My aunt has been sifting through family photos and letters, graciously creating a digital archive. I loved seeing this restaurant menu that my grandmother saved. The date shown, Monday, June 30, 1941, falls between the dates of my grandparents’ civil and religious wedding ceremonies. This would have been a special occasion for them, to drive 80 miles to Los Angeles and have a night out on the town.
They were ranchers. Lillian Ruth Hodenfield and Ulrich “Walter” Mueller met and fell in love while working at the Giese Chicken Ranch in Mentone, CA. They later purchased the small ranch and operated it until 1955. My grandfather would slaughter the chickens, grasping four or more birdnecks between the fingers of each giant hand. My grandmother plucked them and sorted the eggs by size. I am certain that a lot more work was involved, but this has been the picture in mind since childhood.
The bustle of a metropolitan evening must have felt exciting and glamorous. I imagine the young newlyweds on their romantic date: Grandma in her best dress and gloves, Grandpa in his steel blue, corduroy wedding suit, the glow of candles on the white tablecloths. I wonder if they had prime rib or halibut meuniere. (I am tempted to look for a recipe for ox joints bourgeoise.) When they finished their caramel custard, did they go dancing? Did they stroll to the Golden Gopher for a nightcap?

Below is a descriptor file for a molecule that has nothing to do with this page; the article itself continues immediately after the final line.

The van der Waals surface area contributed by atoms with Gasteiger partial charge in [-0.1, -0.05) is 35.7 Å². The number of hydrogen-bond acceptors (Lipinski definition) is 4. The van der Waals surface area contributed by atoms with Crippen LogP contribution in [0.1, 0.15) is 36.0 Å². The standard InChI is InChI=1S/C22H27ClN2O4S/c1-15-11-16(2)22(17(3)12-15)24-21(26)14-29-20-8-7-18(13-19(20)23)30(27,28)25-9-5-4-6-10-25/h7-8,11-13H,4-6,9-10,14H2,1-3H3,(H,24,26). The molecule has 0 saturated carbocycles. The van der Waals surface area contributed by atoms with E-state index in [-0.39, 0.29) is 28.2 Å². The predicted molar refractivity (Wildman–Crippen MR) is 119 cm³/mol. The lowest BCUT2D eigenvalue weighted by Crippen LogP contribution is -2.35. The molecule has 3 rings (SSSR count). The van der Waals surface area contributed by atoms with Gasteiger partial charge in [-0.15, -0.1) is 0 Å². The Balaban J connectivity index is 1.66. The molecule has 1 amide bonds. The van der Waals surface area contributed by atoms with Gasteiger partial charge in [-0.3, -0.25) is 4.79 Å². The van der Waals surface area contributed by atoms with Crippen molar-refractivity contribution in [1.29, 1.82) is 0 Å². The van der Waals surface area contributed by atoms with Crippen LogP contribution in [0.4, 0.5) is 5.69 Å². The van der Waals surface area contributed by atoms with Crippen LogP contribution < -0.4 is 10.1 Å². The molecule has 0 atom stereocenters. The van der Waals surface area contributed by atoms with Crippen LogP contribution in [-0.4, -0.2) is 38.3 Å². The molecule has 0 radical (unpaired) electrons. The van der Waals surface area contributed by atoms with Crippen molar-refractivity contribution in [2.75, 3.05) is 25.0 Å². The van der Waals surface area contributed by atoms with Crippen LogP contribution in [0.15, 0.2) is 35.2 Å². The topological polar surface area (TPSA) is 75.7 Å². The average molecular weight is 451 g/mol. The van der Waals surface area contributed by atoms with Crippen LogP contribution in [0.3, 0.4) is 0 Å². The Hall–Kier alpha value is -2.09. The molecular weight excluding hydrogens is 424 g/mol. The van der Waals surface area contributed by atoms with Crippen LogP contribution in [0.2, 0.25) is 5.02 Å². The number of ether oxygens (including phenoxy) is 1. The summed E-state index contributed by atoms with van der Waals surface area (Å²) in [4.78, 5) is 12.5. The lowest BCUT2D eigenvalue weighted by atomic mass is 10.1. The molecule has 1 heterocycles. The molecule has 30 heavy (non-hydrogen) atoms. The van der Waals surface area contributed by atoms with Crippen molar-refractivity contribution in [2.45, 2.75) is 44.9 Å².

The restaurant Rene and Jean is no more, the site of the building is now a public parking alley. When I offered these images to latimemachine.com, a digital museum of classic Los Angeles restaurants and bars, the curator wrote a sweet note telling me that, “Rene and Jean was definitely one of the greats.”
Renowned L.A. literary figure and O.G. Echo Park hipster, Jake Zeitlin, once wrote, “Whenever somebody interesting would come into town, we’d rope them in. We had Louis Untermeyer one evening, and Lewis Mumford. The routine was usually they would come into the shop, then I would take them over to Will Connell, and Will would pose them and shoot these old-fashioned, cabinet-type photographs of them. Then we would all go to dinner to a French restaurant on West Sixth Street, Rene and Jean… and we would then gather at my shop and talk and make a lot of noise and argue and generally have a hell of a good time.”
That is what I hope Lillian and Walter had that night in the City of Angels, one hell of a good time.